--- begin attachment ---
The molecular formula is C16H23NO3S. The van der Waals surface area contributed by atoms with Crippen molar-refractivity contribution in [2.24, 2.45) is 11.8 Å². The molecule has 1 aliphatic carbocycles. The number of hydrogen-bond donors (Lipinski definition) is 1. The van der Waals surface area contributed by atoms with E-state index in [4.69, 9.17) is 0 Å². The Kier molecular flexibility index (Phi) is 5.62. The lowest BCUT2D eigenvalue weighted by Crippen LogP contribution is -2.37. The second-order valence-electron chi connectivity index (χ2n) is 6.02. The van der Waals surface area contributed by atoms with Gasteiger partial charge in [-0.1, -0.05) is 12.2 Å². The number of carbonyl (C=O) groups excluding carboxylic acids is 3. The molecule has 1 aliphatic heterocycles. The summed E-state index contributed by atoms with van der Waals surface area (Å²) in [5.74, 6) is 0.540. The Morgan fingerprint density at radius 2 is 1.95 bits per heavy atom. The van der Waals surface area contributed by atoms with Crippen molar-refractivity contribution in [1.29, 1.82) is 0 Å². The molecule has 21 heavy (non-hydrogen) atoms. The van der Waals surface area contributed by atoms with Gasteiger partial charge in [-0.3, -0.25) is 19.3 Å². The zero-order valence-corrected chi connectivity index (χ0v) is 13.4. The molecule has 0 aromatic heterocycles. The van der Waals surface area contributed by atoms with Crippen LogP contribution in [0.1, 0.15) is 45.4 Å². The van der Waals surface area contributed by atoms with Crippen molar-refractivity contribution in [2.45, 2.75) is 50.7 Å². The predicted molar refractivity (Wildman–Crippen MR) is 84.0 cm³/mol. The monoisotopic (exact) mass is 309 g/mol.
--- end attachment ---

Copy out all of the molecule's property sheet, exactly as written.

The molecular formula is C16H23NO3S. The van der Waals surface area contributed by atoms with Crippen molar-refractivity contribution in [2.24, 2.45) is 11.8 Å². The molecule has 1 aliphatic carbocycles. The number of hydrogen-bond donors (Lipinski definition) is 1. The van der Waals surface area contributed by atoms with E-state index in [4.69, 9.17) is 0 Å². The Kier molecular flexibility index (Phi) is 5.62. The lowest BCUT2D eigenvalue weighted by Crippen LogP contribution is -2.37. The second-order valence-electron chi connectivity index (χ2n) is 6.02. The van der Waals surface area contributed by atoms with Gasteiger partial charge in [-0.1, -0.05) is 12.2 Å². The number of carbonyl (C=O) groups excluding carboxylic acids is 3. The molecule has 1 aliphatic heterocycles. The summed E-state index contributed by atoms with van der Waals surface area (Å²) in [5.74, 6) is 0.540. The Morgan fingerprint density at radius 2 is 1.95 bits per heavy atom. The van der Waals surface area contributed by atoms with Crippen molar-refractivity contribution in [1.29, 1.82) is 0 Å². The molecule has 21 heavy (non-hydrogen) atoms. The van der Waals surface area contributed by atoms with Gasteiger partial charge in [-0.3, -0.25) is 19.3 Å². The zero-order valence-corrected chi connectivity index (χ0v) is 13.4. The molecule has 0 aromatic heterocycles. The van der Waals surface area contributed by atoms with Crippen LogP contribution in [0.1, 0.15) is 45.4 Å². The van der Waals surface area contributed by atoms with Crippen molar-refractivity contribution in [2.45, 2.75) is 50.7 Å². The predicted molar refractivity (Wildman–Crippen MR) is 84.0 cm³/mol. The monoisotopic (exact) mass is 309 g/mol.